A History of the County of Oxford: Volume 2. Originally published by Victoria County History, London, 1907.
This free content was digitised by double rekeying. All rights reserved.
36. THE HOSPITAL OF CROWMARSH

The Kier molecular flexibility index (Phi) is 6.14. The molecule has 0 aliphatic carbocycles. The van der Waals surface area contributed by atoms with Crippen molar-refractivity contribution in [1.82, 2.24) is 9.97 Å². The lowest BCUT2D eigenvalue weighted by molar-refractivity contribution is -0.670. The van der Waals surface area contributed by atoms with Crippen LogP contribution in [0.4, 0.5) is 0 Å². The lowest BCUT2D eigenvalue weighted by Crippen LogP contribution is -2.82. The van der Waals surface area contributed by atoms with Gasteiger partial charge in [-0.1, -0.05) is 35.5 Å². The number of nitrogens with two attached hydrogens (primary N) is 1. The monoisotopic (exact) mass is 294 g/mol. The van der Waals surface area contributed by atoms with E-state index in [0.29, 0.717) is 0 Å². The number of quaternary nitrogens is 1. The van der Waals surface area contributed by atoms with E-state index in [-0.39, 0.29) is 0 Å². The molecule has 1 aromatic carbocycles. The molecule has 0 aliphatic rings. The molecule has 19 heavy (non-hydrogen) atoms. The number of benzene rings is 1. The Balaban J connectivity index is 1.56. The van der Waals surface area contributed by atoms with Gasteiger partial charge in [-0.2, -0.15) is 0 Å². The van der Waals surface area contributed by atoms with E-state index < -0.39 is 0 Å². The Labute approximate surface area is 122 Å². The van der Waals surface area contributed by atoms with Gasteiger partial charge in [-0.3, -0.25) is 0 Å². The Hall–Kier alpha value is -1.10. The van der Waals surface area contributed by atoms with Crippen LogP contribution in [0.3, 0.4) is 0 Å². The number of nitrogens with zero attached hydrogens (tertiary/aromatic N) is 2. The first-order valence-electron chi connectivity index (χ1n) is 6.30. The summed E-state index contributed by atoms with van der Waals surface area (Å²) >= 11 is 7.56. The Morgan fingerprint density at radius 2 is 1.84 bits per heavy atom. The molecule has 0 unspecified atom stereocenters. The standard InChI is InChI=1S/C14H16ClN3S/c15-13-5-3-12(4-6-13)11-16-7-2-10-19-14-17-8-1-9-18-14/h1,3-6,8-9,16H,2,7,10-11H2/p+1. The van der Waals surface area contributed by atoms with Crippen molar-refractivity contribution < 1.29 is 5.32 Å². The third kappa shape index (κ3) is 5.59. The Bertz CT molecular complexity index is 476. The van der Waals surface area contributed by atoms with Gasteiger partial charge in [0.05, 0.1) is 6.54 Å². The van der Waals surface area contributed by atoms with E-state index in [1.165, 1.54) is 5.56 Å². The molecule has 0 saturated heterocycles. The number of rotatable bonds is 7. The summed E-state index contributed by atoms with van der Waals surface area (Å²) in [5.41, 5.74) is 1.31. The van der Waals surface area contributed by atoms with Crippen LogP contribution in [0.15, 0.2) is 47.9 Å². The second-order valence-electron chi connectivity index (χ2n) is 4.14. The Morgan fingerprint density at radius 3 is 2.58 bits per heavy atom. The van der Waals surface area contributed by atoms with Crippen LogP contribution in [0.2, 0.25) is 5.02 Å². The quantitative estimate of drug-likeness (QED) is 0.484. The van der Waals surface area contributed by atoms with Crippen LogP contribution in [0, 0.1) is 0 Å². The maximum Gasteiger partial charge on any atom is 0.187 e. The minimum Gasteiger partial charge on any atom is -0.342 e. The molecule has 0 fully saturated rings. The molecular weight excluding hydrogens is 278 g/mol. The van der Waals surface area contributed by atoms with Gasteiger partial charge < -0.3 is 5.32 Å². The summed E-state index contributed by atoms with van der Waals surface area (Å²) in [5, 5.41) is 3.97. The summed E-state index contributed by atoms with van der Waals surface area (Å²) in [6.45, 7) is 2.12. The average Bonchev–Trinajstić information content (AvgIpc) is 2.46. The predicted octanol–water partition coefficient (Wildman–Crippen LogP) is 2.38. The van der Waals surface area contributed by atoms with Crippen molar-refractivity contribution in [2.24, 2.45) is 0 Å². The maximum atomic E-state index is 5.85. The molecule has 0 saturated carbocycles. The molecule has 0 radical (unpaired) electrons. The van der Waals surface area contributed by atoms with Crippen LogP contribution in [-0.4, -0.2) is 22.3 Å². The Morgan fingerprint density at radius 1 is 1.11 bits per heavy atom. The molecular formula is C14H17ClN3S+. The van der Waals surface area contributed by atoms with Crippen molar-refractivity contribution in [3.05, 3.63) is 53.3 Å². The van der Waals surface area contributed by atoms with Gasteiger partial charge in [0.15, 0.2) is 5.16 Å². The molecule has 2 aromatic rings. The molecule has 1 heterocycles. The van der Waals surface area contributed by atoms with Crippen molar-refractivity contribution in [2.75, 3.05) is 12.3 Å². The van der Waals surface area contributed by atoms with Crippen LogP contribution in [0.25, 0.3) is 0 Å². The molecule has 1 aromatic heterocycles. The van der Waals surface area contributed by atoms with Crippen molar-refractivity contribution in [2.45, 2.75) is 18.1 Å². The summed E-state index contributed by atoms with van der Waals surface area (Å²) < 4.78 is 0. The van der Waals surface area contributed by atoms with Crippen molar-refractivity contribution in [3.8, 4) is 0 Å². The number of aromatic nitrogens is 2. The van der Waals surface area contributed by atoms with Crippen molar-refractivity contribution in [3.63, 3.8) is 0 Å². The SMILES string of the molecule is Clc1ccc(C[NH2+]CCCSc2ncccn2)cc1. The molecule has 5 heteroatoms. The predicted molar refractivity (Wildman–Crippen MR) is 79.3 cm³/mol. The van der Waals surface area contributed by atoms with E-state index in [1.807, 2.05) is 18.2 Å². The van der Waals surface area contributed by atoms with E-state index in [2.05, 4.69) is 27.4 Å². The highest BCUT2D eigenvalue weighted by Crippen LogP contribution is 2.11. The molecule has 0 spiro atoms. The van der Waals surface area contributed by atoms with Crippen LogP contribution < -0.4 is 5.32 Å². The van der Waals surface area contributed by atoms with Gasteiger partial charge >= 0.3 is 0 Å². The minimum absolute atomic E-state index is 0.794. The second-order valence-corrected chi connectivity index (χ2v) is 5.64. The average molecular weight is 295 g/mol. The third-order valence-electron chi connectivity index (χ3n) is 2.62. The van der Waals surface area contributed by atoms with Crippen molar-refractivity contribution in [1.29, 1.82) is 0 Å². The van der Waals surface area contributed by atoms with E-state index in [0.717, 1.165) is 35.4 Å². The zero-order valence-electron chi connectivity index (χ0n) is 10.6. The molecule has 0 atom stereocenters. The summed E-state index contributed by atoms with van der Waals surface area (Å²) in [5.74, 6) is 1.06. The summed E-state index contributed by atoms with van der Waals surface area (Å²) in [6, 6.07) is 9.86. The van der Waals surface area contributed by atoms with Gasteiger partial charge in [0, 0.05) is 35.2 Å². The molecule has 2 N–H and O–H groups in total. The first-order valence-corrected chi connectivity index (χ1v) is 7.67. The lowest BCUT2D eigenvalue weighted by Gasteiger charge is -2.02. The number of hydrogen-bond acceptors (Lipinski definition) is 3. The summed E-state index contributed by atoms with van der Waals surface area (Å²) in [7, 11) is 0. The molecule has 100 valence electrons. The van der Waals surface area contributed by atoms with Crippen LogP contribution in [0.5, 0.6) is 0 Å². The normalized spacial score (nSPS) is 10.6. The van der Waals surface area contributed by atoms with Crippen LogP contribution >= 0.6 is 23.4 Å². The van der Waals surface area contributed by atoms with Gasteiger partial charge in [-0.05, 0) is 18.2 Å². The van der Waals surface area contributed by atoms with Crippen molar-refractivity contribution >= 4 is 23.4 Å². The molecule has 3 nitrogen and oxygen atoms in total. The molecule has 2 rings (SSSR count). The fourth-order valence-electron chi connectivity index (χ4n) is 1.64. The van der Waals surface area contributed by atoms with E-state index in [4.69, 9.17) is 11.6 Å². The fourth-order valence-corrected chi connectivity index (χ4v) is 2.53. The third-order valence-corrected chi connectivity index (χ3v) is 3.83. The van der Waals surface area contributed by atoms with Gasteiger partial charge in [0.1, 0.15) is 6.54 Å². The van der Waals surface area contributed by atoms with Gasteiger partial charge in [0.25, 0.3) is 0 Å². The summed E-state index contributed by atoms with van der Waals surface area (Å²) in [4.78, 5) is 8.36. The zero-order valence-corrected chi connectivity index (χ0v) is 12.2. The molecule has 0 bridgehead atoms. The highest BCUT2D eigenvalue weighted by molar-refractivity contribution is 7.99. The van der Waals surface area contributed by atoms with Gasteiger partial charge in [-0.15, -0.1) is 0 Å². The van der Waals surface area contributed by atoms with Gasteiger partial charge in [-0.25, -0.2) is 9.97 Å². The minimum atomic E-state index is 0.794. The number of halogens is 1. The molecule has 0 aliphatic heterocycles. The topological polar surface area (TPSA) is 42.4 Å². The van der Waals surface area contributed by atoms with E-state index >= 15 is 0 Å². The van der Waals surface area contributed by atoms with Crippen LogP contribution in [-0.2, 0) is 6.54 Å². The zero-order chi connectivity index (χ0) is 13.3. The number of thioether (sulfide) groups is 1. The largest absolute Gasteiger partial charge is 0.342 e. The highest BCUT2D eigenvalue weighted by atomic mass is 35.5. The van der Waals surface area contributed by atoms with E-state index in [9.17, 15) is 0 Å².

Very little is known of this institution. That it existed as early as 1142 is a natural conclusion from the notice that the Empress Matilda gave it land in Benson. (fn. 1) We have a deed (fn. 2) of 1248 whereby the hospital for lepers at Crowmarsh and the hospital for lepers at Wycombe, by their proctors, Adam and Richard, surrender to Oseney Abbey some part of their tithes at Oving, Buckinghamshire, receiving annually in return six quarters of corn. Two other deeds, quoted by Lipscombe, (fn. 3) add to our knowledge. In 1267 and 1269 Richard, master of the hospital for the infirm at Wycombe, and John, master of the hospital for the infirm at Crowmarsh, made good their claim to the tenth sheaf of the demesne once of Wigan of Wallingford in Oving, after the church has taken its tenth sheaf. This they claimed in virtue of the charter of Wigan. This Wigan was nephew of the great Brien FitzCount of Wallingford, was at one time lord of Wycombe, (fn. 4) and died in 1156, (fn. 5) but as it does not seem that he ever owned Crowmarsh, he cannot have been the founder of the hospital. In 1232 the king granted an oak to the master of the hospital of St. Mary Magdalen of Crow marsh, to make shingles for the roof of the church of the hospital. (fn. 6) By a deed of 1240-50, (fn. 7) the 'brothers and sisters of the hospital of St. Mary Magdalen of Crowmarsh' make a grant about land in Wallingford; and another deed (fn. 8) records that in 11 Edw. II, Miles, warden of the hospital of St. Mary Magdalen of Crowmarsh, quitclaimed arrears of wheat from Oving; both deeds have lost their seals.